This morning, as I walked to an appointment, I was lost in my own thoughts. I was puzzling over a weird dream I’d had. But, I could have equally been obsessing over bad vibes that someone had given me the day before and what I was making that mean, or the guilt of having eaten what I promised myself that I wouldn’t eat, the number on the weighing scale…- these were the kinds of things that used to torment my mind only a few years earlier.
Suddenly, I noticed something. It was sweet and quite wonderful. I looked up from the ground and saw a long row of trees lining the road, all in full blossom. The air was rich with their scent. At that very moment the bells from the town hall started to ring a tune. I listened. I took it all in. I smiled at a passing cyclist. In this moment I was completely and fully present and aware of everything around me.
That moment was freeing.
My mind was no longer busy going round in circles.
All emotions had been replaced with awe and wonder.
I felt light.
I was deeply contented.
What fascinates me is how easily I could have missed that moment. I could have stayed fixed on my thoughts, or obsessings, and then this moment would have passed me by completely. And I would have allowed the negative feelings to perpetuate.
Do you make time to be fully present in the moment?
How often do you stop and smell the flowers?
Do you make time to notice the world around you?
Here are some things that when I notice make me feel alive and my heart full:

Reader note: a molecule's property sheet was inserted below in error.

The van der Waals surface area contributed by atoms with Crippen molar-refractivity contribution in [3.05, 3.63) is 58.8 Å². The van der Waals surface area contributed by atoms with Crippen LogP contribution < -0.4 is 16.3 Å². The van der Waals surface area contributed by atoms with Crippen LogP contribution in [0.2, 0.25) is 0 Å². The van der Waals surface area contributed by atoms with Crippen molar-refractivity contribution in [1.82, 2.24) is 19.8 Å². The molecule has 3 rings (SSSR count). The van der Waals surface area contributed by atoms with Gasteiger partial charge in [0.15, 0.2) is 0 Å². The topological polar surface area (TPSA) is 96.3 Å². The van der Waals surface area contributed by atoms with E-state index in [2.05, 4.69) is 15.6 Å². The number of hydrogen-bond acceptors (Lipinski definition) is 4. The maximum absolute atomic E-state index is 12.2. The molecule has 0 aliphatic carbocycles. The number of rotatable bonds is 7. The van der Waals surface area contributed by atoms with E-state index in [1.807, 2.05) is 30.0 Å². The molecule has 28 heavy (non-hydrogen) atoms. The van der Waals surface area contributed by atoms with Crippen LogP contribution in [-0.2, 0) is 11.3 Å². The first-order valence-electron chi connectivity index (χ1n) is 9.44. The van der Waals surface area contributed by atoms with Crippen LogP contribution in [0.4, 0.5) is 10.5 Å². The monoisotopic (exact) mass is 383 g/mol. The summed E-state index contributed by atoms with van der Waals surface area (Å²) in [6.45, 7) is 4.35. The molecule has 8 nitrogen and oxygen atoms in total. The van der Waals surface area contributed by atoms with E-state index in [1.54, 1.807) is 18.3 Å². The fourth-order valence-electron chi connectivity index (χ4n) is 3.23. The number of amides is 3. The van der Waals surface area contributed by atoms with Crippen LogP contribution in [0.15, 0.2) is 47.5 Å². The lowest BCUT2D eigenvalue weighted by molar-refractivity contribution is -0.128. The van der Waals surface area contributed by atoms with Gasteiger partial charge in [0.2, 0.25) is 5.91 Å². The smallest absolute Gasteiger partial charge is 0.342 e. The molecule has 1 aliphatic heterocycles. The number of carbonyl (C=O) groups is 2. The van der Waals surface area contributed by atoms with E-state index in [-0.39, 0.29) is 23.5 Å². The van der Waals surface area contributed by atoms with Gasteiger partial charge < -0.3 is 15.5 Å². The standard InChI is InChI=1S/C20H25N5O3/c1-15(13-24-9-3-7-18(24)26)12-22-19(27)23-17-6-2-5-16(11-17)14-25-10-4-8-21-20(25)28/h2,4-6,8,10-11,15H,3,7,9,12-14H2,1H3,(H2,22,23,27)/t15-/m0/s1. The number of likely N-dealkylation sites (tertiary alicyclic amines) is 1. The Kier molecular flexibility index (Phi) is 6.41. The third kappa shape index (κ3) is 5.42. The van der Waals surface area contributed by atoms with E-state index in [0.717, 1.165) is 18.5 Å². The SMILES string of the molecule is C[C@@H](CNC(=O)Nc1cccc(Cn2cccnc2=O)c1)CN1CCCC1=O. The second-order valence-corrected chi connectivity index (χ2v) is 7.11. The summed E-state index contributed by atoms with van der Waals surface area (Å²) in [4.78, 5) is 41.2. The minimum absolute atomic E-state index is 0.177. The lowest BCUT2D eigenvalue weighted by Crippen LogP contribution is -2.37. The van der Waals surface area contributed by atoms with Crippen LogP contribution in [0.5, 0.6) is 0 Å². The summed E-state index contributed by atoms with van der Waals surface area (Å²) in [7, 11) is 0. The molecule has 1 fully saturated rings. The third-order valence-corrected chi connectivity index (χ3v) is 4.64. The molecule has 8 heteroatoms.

a gentle breeze
a tender touch
freshly cut grass
a foraging bumble bee
a busy line of ants
dark clouds over a sunlit landscape
a beautiful building facade
freshly baked goods
the scent of blossom and flowers
the help of a stranger
a loving look
a handwritten note
a feather or a leaf floating in the breeze
a choir singing in the distance
the craftsmanship of a handmade object
a deep, satisfying yawn
The question is, can you still feel angry / upset / lonely / betrayed / guilty / etc. when you are fully present in the moment? Even if you are in a room with no windows, no furniture and blank walls (not a regular occurrence for the majority of us) we can still notice our breath, the feel of it going in and out, the pulsing of our heart beat, the air or fabric on our skin…
This is also called mindfulness and meditation. It’s a detachment from everything apart from what is in that very moment.
This practice is proven to lower blood pressure and stress hormones and therefore extend healthy life. Is it also a great tool for overcoming comfort eating and helping with weight loss – will you binge if you feel contented in your heart?
A little challenge for you
Take some time today to be fully present in the moment. You can do it immediately after reading this post, even if you’re in a busy commuter train – notice everything around you:
What do you hear?
What do you see?
What do you sense?
What do you smell?
What do you feel?
What do you taste?
Notice what you feel afterwards. How is it different or similar to what you were feeling before the mindfulness practice?
If you’ve had any insights from this post, please share them with me below!